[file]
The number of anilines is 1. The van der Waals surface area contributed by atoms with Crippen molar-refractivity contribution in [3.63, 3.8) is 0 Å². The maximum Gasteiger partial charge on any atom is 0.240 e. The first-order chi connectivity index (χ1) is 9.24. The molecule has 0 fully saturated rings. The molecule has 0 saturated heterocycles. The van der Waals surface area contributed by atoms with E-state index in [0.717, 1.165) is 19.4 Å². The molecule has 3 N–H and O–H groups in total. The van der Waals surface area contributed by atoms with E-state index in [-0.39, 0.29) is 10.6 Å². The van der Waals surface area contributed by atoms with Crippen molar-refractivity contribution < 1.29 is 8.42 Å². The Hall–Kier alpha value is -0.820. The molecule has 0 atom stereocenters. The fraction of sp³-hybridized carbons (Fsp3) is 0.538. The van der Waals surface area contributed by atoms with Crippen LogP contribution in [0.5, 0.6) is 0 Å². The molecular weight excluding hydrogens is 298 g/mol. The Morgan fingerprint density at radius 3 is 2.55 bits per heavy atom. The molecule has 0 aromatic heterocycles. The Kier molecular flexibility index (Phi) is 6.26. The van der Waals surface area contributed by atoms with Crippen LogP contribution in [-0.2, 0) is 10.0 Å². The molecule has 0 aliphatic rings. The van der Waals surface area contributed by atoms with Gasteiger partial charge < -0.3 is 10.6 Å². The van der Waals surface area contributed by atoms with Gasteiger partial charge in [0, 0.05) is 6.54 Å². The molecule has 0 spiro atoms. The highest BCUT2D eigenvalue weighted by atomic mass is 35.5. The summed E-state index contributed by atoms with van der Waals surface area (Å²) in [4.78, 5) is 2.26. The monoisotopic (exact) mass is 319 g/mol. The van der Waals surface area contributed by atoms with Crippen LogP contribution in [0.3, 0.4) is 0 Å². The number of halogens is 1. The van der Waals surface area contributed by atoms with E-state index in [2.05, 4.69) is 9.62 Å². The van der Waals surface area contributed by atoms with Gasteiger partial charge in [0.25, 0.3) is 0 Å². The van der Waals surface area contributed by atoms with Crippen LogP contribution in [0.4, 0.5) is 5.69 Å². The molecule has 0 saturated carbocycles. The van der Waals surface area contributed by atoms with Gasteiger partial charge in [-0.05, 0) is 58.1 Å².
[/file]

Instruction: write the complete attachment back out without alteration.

The number of anilines is 1. The van der Waals surface area contributed by atoms with Crippen molar-refractivity contribution in [3.63, 3.8) is 0 Å². The maximum Gasteiger partial charge on any atom is 0.240 e. The first-order chi connectivity index (χ1) is 9.24. The molecule has 0 fully saturated rings. The molecule has 0 saturated heterocycles. The van der Waals surface area contributed by atoms with E-state index in [0.717, 1.165) is 19.4 Å². The molecule has 3 N–H and O–H groups in total. The van der Waals surface area contributed by atoms with E-state index in [-0.39, 0.29) is 10.6 Å². The van der Waals surface area contributed by atoms with Crippen molar-refractivity contribution < 1.29 is 8.42 Å². The Hall–Kier alpha value is -0.820. The molecule has 0 atom stereocenters. The fraction of sp³-hybridized carbons (Fsp3) is 0.538. The van der Waals surface area contributed by atoms with Crippen LogP contribution in [0.5, 0.6) is 0 Å². The molecular weight excluding hydrogens is 298 g/mol. The Morgan fingerprint density at radius 3 is 2.55 bits per heavy atom. The molecule has 0 aromatic heterocycles. The Kier molecular flexibility index (Phi) is 6.26. The van der Waals surface area contributed by atoms with Crippen LogP contribution in [-0.2, 0) is 10.0 Å². The molecule has 0 aliphatic rings. The van der Waals surface area contributed by atoms with Gasteiger partial charge < -0.3 is 10.6 Å². The van der Waals surface area contributed by atoms with Gasteiger partial charge in [0, 0.05) is 6.54 Å². The molecule has 0 spiro atoms. The highest BCUT2D eigenvalue weighted by atomic mass is 35.5. The summed E-state index contributed by atoms with van der Waals surface area (Å²) in [4.78, 5) is 2.26. The monoisotopic (exact) mass is 319 g/mol. The van der Waals surface area contributed by atoms with Crippen LogP contribution in [0.3, 0.4) is 0 Å². The number of halogens is 1. The van der Waals surface area contributed by atoms with E-state index in [2.05, 4.69) is 9.62 Å². The van der Waals surface area contributed by atoms with Gasteiger partial charge in [0.25, 0.3) is 0 Å². The van der Waals surface area contributed by atoms with Crippen LogP contribution in [0.4, 0.5) is 5.69 Å². The molecule has 0 saturated carbocycles. The van der Waals surface area contributed by atoms with Gasteiger partial charge in [-0.05, 0) is 58.1 Å².